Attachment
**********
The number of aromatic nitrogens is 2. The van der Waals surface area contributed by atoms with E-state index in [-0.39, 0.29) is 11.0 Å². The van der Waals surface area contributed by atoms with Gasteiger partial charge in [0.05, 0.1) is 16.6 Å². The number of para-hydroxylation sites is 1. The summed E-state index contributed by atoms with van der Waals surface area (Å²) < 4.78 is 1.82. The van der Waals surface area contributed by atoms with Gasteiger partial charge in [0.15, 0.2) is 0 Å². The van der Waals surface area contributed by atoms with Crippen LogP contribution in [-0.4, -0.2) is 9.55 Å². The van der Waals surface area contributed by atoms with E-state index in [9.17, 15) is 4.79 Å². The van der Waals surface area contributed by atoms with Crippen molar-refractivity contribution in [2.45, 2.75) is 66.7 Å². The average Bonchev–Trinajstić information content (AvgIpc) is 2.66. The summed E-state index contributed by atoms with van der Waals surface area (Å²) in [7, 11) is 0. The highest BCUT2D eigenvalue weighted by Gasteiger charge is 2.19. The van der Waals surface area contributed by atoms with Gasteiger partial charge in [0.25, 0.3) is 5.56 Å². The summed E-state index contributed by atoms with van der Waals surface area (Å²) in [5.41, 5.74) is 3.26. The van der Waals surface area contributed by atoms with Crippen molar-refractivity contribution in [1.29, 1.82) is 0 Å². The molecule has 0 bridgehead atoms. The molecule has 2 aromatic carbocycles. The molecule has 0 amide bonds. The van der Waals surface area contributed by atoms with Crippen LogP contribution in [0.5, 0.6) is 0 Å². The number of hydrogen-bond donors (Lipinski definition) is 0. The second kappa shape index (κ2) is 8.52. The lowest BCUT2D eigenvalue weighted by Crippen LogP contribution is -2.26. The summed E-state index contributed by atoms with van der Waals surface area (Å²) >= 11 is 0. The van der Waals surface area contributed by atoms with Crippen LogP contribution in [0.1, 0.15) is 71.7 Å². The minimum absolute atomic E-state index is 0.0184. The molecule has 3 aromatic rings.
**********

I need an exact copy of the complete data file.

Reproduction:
The number of aromatic nitrogens is 2. The van der Waals surface area contributed by atoms with E-state index in [-0.39, 0.29) is 11.0 Å². The van der Waals surface area contributed by atoms with Gasteiger partial charge in [0.05, 0.1) is 16.6 Å². The number of para-hydroxylation sites is 1. The summed E-state index contributed by atoms with van der Waals surface area (Å²) < 4.78 is 1.82. The van der Waals surface area contributed by atoms with Gasteiger partial charge in [0.15, 0.2) is 0 Å². The van der Waals surface area contributed by atoms with Crippen LogP contribution in [-0.4, -0.2) is 9.55 Å². The van der Waals surface area contributed by atoms with E-state index in [9.17, 15) is 4.79 Å². The van der Waals surface area contributed by atoms with Crippen molar-refractivity contribution in [2.45, 2.75) is 66.7 Å². The average Bonchev–Trinajstić information content (AvgIpc) is 2.66. The summed E-state index contributed by atoms with van der Waals surface area (Å²) in [7, 11) is 0. The highest BCUT2D eigenvalue weighted by Gasteiger charge is 2.19. The van der Waals surface area contributed by atoms with Gasteiger partial charge in [0.25, 0.3) is 5.56 Å². The summed E-state index contributed by atoms with van der Waals surface area (Å²) in [5.41, 5.74) is 3.26. The van der Waals surface area contributed by atoms with Crippen molar-refractivity contribution in [1.29, 1.82) is 0 Å². The molecule has 0 bridgehead atoms. The molecule has 2 aromatic carbocycles. The molecule has 0 amide bonds. The van der Waals surface area contributed by atoms with Crippen LogP contribution in [0.5, 0.6) is 0 Å². The number of hydrogen-bond donors (Lipinski definition) is 0. The second kappa shape index (κ2) is 8.52. The lowest BCUT2D eigenvalue weighted by Crippen LogP contribution is -2.26. The summed E-state index contributed by atoms with van der Waals surface area (Å²) >= 11 is 0. The van der Waals surface area contributed by atoms with Crippen LogP contribution in [0.1, 0.15) is 71.7 Å². The minimum absolute atomic E-state index is 0.0184. The molecule has 3 aromatic rings.